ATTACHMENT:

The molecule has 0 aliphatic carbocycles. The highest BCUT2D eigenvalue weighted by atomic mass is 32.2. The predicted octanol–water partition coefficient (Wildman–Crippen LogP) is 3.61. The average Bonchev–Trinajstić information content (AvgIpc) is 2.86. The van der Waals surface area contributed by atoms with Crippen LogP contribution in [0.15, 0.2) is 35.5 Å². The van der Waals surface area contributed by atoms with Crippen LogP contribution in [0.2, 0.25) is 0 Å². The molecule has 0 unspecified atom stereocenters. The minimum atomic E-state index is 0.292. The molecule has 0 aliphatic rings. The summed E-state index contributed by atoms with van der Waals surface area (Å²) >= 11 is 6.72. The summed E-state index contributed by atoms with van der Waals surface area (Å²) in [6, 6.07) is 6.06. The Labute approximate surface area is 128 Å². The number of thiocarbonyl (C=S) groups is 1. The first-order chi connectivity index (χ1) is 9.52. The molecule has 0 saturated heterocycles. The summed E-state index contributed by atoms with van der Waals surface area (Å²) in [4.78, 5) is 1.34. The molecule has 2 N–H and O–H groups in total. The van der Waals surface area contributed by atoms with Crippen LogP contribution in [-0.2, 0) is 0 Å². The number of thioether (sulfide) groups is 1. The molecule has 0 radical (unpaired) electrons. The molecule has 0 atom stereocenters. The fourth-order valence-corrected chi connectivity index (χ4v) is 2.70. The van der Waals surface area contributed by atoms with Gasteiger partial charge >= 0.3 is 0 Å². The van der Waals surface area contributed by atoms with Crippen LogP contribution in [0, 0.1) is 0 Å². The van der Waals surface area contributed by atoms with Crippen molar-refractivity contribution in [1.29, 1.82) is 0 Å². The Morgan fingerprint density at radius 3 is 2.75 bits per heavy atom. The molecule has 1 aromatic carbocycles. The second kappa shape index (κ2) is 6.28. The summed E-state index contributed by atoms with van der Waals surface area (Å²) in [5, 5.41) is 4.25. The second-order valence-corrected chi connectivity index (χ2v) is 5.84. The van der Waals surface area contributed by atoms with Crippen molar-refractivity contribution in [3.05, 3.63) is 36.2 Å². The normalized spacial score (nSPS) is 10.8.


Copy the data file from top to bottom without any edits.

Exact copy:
The molecule has 0 aliphatic carbocycles. The highest BCUT2D eigenvalue weighted by atomic mass is 32.2. The predicted octanol–water partition coefficient (Wildman–Crippen LogP) is 3.61. The average Bonchev–Trinajstić information content (AvgIpc) is 2.86. The van der Waals surface area contributed by atoms with Crippen LogP contribution in [0.15, 0.2) is 35.5 Å². The van der Waals surface area contributed by atoms with Crippen LogP contribution in [0.2, 0.25) is 0 Å². The molecule has 0 unspecified atom stereocenters. The minimum atomic E-state index is 0.292. The molecule has 0 aliphatic rings. The summed E-state index contributed by atoms with van der Waals surface area (Å²) >= 11 is 6.72. The summed E-state index contributed by atoms with van der Waals surface area (Å²) in [6, 6.07) is 6.06. The Labute approximate surface area is 128 Å². The number of thiocarbonyl (C=S) groups is 1. The first-order chi connectivity index (χ1) is 9.52. The molecule has 0 saturated heterocycles. The summed E-state index contributed by atoms with van der Waals surface area (Å²) in [4.78, 5) is 1.34. The molecule has 2 N–H and O–H groups in total. The van der Waals surface area contributed by atoms with Crippen LogP contribution in [-0.2, 0) is 0 Å². The number of thioether (sulfide) groups is 1. The molecule has 0 radical (unpaired) electrons. The molecule has 0 atom stereocenters. The fourth-order valence-corrected chi connectivity index (χ4v) is 2.70. The van der Waals surface area contributed by atoms with Gasteiger partial charge >= 0.3 is 0 Å². The van der Waals surface area contributed by atoms with Crippen LogP contribution in [0, 0.1) is 0 Å². The van der Waals surface area contributed by atoms with Crippen molar-refractivity contribution in [1.29, 1.82) is 0 Å². The Morgan fingerprint density at radius 3 is 2.75 bits per heavy atom. The molecule has 1 aromatic carbocycles. The second kappa shape index (κ2) is 6.28. The summed E-state index contributed by atoms with van der Waals surface area (Å²) in [5, 5.41) is 4.25. The second-order valence-corrected chi connectivity index (χ2v) is 5.84. The van der Waals surface area contributed by atoms with Crippen molar-refractivity contribution in [3.05, 3.63) is 36.2 Å². The normalized spacial score (nSPS) is 10.8.